I’ve got admiration for those that have gone before us, in that sense, in terms of trying to solve the challenge of getting data from backend systems up into a screen in an automated, scalable and updatable way.
What we’ve come up with is a solution whereby from the backend, we have secure dashboards that you can log into any web app, whether that be a Google-based app or Microsoft, any of the Microsoft suite through to people like Grow.com who we use for our own power BI and in business intelligence dashboards and login once, login smartly, as we call it, because the system will actually, determine how it needs to log in and what it needs to press. It does all that in the back end for you, and then from that, you can determine what you want to capture and where you want that to go. What we’re effectively doing at that point is whether it be an individual metric on a dashboard, whether it be the full dashboard itself whatever the determined frequency needs to be. We’re securely capturing that data as a JPEG and there’s a real conscious reason why we’ve done that as a JPEG, because we want to make sure it can play back on any player that we support, not be restricted to the latest, greatest, web browser capable player that can run super fast, HTML5, because that’s so restricted. And then deliver that content security to screens.
So we’ve seen a big need for that. I think one of the things we wanted to avoid was a reliance on having to do this through creating a macro with a Chrome extension that you have to run through that sequence in a browser to capture the dashboard and then it saves it back to the server and it says, don’t worry, I’ve got that. I’ll do that again. We want it to do this centrally and do it once. So if something changes, you can go in, make a single change and all your dashboards will then be republished to the screen.
We’ve also with that solution and working through the initial B2 customers that we’ve got, realized one of the key aspects is what happens when things go wrong. So we’ve built a complete debugger there. So it actually walks you through every single stage that we’re doing, the macros that it’s running in the back to say we’ve got this, we’ve now pressed this button. We’ve cleared that popup that came up, don’t worry right now, we’ve prepped the metric. “Is this what it looks like? Yep. That’s what I’m going to send to the screen.” So you can script that as you need to go and capture the data.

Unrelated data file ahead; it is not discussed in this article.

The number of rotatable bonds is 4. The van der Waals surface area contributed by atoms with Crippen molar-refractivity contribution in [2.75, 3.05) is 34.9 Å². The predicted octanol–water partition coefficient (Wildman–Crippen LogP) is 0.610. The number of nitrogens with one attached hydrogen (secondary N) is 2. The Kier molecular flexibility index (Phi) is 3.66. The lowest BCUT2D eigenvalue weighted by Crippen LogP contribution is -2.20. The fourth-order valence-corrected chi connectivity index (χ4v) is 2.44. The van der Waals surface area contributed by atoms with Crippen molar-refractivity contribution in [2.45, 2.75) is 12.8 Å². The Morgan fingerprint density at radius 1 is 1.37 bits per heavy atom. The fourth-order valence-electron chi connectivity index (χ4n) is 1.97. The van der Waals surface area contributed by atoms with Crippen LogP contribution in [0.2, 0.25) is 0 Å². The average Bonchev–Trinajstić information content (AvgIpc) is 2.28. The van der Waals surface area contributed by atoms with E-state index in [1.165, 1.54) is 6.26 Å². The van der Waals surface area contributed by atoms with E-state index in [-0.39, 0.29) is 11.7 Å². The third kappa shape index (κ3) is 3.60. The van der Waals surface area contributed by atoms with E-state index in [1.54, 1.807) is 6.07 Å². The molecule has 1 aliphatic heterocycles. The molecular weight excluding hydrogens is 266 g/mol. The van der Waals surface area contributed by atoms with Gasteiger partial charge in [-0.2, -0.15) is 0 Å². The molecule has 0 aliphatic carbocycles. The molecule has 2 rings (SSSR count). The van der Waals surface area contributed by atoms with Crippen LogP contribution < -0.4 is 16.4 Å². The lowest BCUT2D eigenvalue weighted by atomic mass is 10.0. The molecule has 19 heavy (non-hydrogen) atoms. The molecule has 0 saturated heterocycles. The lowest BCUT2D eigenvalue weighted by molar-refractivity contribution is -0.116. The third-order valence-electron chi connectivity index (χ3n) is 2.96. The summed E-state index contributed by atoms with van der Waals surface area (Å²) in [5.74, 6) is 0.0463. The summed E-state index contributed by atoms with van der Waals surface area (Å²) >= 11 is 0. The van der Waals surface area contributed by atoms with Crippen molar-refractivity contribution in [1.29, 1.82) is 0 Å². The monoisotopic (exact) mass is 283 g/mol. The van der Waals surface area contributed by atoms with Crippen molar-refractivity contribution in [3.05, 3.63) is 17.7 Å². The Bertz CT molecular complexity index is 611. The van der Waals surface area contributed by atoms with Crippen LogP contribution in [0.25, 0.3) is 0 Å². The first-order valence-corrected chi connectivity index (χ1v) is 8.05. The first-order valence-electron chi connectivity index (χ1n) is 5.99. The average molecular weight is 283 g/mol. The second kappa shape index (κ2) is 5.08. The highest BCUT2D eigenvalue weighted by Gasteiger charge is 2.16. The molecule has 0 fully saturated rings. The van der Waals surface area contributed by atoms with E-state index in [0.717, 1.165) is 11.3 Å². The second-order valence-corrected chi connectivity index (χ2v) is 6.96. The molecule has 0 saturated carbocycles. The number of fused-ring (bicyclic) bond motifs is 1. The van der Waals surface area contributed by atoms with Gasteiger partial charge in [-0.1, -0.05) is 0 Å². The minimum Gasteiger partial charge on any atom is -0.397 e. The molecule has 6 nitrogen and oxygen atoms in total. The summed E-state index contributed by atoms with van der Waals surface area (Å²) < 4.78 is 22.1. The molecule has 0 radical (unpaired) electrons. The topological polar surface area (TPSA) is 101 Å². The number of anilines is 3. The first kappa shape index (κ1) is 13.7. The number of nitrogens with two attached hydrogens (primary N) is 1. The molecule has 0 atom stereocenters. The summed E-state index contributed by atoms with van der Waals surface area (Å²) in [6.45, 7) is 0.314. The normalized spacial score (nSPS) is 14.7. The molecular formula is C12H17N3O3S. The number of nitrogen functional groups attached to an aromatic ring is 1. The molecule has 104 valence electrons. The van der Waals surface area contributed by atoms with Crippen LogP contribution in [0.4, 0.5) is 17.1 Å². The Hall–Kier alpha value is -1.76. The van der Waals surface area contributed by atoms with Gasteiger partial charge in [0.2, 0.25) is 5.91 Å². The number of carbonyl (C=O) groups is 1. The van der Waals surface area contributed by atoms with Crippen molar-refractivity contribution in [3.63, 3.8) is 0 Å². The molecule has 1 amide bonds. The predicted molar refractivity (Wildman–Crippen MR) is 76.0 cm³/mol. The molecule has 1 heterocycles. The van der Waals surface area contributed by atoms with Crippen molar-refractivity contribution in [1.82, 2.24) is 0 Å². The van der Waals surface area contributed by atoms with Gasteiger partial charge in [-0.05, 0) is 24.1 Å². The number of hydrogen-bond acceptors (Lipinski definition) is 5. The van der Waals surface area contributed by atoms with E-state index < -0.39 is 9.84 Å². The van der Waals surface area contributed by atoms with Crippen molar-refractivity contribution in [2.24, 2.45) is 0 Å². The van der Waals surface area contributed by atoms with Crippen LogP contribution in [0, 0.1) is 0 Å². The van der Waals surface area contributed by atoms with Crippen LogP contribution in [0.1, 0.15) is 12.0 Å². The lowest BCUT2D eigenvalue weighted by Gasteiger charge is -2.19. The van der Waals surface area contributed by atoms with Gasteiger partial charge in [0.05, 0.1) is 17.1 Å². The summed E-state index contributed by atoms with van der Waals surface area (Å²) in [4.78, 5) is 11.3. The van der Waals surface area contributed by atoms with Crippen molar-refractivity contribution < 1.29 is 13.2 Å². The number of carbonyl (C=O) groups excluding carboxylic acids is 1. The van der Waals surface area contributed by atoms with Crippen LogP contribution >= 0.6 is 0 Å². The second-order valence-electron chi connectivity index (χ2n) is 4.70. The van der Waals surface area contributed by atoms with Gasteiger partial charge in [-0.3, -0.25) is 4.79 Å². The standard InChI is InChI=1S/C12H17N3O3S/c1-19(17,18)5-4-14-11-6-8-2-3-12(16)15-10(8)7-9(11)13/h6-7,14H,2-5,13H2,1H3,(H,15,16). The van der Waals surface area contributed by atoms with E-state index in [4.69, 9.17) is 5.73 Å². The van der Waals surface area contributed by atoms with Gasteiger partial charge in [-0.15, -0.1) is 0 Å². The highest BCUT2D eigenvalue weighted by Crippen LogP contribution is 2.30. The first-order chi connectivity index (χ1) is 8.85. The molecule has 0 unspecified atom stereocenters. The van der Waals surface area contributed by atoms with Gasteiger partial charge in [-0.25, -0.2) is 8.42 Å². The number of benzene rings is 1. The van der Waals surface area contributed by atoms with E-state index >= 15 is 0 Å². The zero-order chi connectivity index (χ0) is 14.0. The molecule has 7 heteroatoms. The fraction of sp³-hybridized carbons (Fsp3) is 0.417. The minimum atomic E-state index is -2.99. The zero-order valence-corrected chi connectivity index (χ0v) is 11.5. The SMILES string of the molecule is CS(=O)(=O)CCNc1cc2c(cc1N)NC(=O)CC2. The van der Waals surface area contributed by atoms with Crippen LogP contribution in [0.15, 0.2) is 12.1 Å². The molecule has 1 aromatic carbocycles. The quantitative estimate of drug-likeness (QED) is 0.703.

So we have tremendous response from organizations looking to get that data out of their backend systems and their web apps and the security gets that in front of their users on screens in the various departments. Big application, obviously with the deskless workers in particular and getting data around. We’re working with one big logistics organization at the moment who have got updates in terms of the status for goods in and goods out, buried in a proprietary system and they want the dispatch base across a hundred locations. And so we can show them how that works. They set it up once. The way it goes and that’s it, and it will just keep publishing that, and obviously, you can still be dispersed, you can still multi-zone it, and you can run it with other content as required but it’s very much a Trojan horse for a lot of organizations because it’s the one thing that’s been particularly tricky. And theyI don’t want to get into having to, while I can get that data out into a data table and then I’ve got to ingest it, then I have got to map that into some form of layout in a third party CMS, before I can then get it onto the screen. They want to do this in its native form, in the dashboards and the tables that they are using in their web app every single day.